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I have been learning C++ recently, and upon reading up on pointers I had a moment of thought.

I'm still attempting to grasp the very idea of pointers so excuse me if this doesn't make sense beyond comprehension.

Is it possible for a set of pointers recursively point into one another's memory location upon trying to print out the value of what they point at.

This should be done without needing to create this in a "fake" way of creating them in a never ending loop.

It should indefinitely point into infinity when trying to access a pointer's pointed at value. Is this a feasible "thing" to create?

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  • Yes - a pointer is the address of a memory location. The memory location could contain any kind of data, including the address of a different memory location, i.e. a new pointer. So you could have a recursive structure in memory like this. But you will not get an infinite loop just by fetching the value at the pointer address, since you only fetch "one step", even if the value you fetch is a new pointer. So the result is a pointer value (a 64 number), and you can print a this without problems. Only if you in code recursively follow the pointers, will you fall into an infinite loop. – JacquesB Jan 21 '16 at 9:48
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That's not how pointers work.

A pointer is, essentially, a record of a memory address. If dereferenced, you can read (or write) the value that lives at that address.

Pointers can point to anything that lives in memory. In particular, they can point to other pointers. They can even point themselves (although that is pretty useless).

However, the action of dereferencing a pointer must be taken explicitly. A pointer that points to another pointer yields the value of that other pointer when you dereference it, not automatically. And if that other pointer points to a third thing, reaching that third thing takes two explicit actions.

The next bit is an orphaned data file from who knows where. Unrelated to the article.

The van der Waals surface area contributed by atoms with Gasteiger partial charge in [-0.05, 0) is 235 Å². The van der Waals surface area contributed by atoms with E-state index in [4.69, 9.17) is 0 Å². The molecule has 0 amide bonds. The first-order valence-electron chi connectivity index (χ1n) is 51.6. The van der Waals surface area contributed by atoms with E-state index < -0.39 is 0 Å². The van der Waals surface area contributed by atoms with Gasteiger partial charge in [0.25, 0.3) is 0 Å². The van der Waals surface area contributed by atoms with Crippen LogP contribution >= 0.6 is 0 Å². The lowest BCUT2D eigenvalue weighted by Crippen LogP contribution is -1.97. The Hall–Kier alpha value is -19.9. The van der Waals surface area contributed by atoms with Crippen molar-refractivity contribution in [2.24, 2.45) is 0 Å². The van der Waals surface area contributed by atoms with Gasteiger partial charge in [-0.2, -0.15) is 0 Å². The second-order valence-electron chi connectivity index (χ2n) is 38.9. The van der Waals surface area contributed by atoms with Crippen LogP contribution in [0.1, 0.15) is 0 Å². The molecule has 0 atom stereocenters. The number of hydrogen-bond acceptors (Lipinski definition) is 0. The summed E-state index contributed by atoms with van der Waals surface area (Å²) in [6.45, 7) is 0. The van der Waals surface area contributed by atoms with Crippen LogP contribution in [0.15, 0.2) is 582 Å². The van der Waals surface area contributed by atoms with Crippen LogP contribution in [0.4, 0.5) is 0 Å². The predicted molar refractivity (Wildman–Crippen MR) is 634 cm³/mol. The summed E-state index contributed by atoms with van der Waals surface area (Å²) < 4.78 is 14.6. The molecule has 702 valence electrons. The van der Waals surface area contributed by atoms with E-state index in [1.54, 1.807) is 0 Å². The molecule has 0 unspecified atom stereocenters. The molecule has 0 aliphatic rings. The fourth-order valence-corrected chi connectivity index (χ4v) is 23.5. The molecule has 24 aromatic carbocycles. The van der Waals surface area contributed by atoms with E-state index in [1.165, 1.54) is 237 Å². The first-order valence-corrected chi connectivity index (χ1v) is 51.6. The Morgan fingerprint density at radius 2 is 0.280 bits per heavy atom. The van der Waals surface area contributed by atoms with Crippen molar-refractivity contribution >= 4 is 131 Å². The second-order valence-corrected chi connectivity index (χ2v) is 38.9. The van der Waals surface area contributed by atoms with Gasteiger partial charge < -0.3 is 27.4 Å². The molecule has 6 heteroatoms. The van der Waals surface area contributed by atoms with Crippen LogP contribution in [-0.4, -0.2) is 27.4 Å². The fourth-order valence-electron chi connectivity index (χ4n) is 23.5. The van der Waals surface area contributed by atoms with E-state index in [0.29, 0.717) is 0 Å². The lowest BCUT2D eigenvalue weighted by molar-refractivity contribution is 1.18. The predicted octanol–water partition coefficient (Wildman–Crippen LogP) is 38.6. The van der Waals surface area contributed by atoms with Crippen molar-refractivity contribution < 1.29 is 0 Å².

A pointer doesn't magically turn into the thing pointed to in your hands. Therefore it isn't possible to create reference structures that compute forever without having an explicit loop in the mix. Such a loop can run endlessly, like any loop with an insufficient termination condition, but you do need the loop, not just the pointers.

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A very schematic explanation

Basic Idea: A pointer is a variable storing a memory address (typically 4 bytes)

E.g.

char* t_pointer; // This Pointer is a 4 bytes variable that will contain (but currently does not contain) the memory address of a char 

Setting up a pointer value: A typical way consists of using the “&” address-of or reference operator applied to a variable

E.g.

char t_char = ‘a’; // A 1 byte variable containing character `a`
char* t_pointer = &t_char; // The pointer now contains the memory address of the `t_char` variable 

Getting the value of the pointed element: The “*” dereference operator is used so the syntax (*t_pointer) returns the content of the memory address stored in t_pointer

Two observations:

  • there is no restriction about the memory address the pointer can store so it can point to a valid memory region, even itself, as well as an invalid memory region Using the dereference operator involves trying to access that memory region and that’s where issues can happen

  • C and C++ are typed languages so you should understand what’s the type of the value accessed by the dereference operator In the above example, the t_pointer is defined as a (char*) so it means that when you dereference it you get char … this means that while dereferencing you are basically reading one byte only as sizeof(char) is 1 In case of int* t_pointer then dereferencing it would caused reading sizeof(int) that’s typically 4 bytes

Finally consider that you are not strongly constrained by the pointer type as you can perform casting

E.g.

void* t_pointer; // Pointer to an undefined type 
int t_int = 11; // Int Variable 
t_pointer = &t_int; // Memory address of the first byte of the int

variable int t_res = (int)(*t_pointer); // Dereference the pointer specifying to read an int and store that value in a new variable

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